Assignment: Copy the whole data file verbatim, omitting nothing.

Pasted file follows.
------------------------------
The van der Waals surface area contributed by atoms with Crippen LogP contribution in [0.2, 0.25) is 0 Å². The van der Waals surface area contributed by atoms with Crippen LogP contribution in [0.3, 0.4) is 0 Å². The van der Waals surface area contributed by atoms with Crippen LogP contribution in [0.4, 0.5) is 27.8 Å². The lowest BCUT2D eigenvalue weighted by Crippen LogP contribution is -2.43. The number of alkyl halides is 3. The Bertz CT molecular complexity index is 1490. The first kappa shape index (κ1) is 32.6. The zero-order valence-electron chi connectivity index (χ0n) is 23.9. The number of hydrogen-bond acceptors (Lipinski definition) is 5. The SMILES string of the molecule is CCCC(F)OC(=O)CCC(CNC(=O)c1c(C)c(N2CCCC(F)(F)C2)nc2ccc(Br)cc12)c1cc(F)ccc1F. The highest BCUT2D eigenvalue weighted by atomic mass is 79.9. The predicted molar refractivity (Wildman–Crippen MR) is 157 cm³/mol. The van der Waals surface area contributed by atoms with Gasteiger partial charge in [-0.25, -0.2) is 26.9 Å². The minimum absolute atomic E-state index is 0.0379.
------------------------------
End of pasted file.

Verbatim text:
The van der Waals surface area contributed by atoms with Crippen LogP contribution in [0.2, 0.25) is 0 Å². The van der Waals surface area contributed by atoms with Crippen LogP contribution in [0.3, 0.4) is 0 Å². The van der Waals surface area contributed by atoms with Crippen LogP contribution in [0.4, 0.5) is 27.8 Å². The lowest BCUT2D eigenvalue weighted by Crippen LogP contribution is -2.43. The number of alkyl halides is 3. The Bertz CT molecular complexity index is 1490. The first kappa shape index (κ1) is 32.6. The zero-order valence-electron chi connectivity index (χ0n) is 23.9. The number of hydrogen-bond acceptors (Lipinski definition) is 5. The SMILES string of the molecule is CCCC(F)OC(=O)CCC(CNC(=O)c1c(C)c(N2CCCC(F)(F)C2)nc2ccc(Br)cc12)c1cc(F)ccc1F. The highest BCUT2D eigenvalue weighted by atomic mass is 79.9. The predicted molar refractivity (Wildman–Crippen MR) is 157 cm³/mol. The van der Waals surface area contributed by atoms with Gasteiger partial charge in [-0.25, -0.2) is 26.9 Å². The minimum absolute atomic E-state index is 0.0379.